Once (?), n. (Zoöl.)

The ounce.


© Webster 1913

Once (?), adv. [OE. ones, anes, an adverbial form fr. one, on, an, one. See One-, -Wards.]


By limitation to the number one; for one time; not twice nor any number of times more than one.

Ye shall . . . go round about the city once.
Josh. vi. 3.

Trees that bear mast are fruitful but once in two years.


At some one period of time; -- used indefinitely.

My soul had once some foolish fondness for thee.

That court which we shall once govern.
Bp. Hall.


At any one time; -- often nearly equivalent to ever, if ever, or whenever; as, once kindled, it may not be quenched.

Wilt thou not be made clean? When shall it once be?
Jer. xiii. 27.

To be once in doubt
Is once to be resolved.

Once is used as a noun when preceded by this or that; as, this once, that once. It is also sometimes used elliptically, like an adjective, for once- existing. "The once province of Britain." J. N. Pomeroy.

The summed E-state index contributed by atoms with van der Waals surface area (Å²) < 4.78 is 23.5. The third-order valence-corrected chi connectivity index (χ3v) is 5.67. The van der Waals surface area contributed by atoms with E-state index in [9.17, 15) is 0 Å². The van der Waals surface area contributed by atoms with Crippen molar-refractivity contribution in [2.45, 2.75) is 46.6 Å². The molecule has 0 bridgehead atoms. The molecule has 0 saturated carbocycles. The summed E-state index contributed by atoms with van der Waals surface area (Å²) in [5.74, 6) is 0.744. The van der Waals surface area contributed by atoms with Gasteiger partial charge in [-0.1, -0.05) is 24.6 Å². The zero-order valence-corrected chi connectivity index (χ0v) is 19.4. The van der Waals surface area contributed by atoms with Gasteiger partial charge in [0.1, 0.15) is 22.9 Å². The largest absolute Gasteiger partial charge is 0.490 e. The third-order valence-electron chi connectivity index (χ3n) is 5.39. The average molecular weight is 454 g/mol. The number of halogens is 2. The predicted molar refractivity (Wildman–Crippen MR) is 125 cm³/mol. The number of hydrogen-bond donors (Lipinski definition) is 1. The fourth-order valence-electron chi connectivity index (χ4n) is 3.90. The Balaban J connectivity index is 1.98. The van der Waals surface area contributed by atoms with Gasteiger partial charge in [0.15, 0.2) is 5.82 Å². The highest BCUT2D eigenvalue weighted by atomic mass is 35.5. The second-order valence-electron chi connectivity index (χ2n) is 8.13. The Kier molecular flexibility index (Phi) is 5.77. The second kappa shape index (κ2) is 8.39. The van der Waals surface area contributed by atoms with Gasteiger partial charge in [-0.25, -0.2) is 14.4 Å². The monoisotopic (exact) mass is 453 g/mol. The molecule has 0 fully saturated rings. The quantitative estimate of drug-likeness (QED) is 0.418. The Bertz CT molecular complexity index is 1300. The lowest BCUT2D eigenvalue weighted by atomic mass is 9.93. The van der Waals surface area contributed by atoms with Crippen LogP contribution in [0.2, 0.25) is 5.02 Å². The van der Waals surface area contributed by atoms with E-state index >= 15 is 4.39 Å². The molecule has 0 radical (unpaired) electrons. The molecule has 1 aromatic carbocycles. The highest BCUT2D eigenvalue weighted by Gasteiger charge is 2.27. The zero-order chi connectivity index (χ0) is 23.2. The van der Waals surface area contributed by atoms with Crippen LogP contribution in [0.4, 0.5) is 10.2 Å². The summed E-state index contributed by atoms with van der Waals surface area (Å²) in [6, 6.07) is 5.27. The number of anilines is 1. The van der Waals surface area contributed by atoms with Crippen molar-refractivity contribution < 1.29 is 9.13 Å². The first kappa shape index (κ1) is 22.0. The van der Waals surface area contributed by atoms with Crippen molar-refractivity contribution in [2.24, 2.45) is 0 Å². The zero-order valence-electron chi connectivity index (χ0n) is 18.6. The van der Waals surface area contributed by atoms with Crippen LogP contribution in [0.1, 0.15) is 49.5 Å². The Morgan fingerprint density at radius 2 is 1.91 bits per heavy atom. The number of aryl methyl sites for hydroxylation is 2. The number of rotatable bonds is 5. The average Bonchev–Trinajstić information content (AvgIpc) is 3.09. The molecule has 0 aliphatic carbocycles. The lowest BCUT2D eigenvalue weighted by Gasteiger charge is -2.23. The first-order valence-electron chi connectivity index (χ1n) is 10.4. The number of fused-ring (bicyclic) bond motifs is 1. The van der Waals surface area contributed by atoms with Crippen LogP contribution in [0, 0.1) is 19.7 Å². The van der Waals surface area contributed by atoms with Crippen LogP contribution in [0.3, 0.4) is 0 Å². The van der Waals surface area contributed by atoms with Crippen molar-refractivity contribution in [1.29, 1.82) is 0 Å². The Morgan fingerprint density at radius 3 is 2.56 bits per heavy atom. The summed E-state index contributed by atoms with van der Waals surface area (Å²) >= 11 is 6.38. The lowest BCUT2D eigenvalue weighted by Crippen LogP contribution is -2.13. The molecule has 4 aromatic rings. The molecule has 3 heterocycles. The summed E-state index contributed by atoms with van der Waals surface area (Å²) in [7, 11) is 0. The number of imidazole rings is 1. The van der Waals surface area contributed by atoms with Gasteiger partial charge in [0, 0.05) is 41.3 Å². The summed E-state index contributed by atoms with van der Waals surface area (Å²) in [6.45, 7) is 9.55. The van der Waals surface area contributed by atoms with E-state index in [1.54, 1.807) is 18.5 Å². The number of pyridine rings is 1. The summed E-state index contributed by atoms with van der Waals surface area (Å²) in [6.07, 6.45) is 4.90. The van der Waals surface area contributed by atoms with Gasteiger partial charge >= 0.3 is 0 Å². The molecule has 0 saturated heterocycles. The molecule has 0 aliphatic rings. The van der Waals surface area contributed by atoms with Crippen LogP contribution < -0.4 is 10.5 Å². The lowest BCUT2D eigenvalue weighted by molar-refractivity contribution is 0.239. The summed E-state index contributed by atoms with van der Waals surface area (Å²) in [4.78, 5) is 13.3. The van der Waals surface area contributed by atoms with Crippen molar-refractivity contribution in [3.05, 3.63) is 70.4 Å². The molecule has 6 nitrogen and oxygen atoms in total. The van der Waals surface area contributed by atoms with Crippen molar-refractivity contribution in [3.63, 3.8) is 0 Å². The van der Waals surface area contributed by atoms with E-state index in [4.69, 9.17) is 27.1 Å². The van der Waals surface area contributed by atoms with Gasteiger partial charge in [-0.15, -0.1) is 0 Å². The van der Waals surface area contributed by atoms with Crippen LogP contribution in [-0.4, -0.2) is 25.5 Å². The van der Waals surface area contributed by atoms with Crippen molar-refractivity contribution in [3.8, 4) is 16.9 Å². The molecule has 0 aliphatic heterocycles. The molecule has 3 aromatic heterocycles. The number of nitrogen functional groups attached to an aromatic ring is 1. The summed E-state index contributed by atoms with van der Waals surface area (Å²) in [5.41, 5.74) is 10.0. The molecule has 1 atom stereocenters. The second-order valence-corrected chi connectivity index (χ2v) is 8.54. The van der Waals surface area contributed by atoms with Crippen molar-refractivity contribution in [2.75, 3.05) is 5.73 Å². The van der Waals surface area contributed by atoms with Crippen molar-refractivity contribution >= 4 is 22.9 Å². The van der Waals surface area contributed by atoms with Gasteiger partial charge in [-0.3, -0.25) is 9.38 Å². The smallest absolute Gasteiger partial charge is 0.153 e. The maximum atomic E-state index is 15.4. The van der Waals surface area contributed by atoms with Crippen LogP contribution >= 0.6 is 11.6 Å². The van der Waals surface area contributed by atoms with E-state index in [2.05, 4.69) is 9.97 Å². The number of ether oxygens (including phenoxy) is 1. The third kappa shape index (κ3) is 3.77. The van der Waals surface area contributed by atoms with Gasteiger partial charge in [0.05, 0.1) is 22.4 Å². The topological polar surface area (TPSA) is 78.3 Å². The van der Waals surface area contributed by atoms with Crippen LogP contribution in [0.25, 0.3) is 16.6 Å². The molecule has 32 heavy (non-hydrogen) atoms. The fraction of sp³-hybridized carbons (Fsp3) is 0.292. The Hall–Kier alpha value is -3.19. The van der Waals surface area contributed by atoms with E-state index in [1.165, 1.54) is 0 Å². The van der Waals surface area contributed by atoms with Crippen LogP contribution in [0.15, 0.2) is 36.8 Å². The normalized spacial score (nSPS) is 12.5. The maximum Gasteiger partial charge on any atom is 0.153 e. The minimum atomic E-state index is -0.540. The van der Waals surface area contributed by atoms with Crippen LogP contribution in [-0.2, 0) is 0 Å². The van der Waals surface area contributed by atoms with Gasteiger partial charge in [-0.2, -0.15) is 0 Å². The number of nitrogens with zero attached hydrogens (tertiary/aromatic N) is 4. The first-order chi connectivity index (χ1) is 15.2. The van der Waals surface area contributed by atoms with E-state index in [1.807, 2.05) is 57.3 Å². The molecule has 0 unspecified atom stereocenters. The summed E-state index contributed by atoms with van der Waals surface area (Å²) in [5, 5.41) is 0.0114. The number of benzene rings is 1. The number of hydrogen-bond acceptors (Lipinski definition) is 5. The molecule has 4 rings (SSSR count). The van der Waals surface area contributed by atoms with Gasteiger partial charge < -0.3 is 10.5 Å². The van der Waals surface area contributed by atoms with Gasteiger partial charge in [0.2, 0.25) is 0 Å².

At once.
(a) At the same point of time; immediately; without delay. "Stand not upon the order of your going, but go at once." Shak. "I . . . withdrew at once and altogether." Jeffrey.

(b) At one and the same time; simultaneously; in one body; as, they all moved at once. --
Once and again, once and once more; repeatedly. "A dove sent forth once and again, to spy." Milton.


© Webster 1913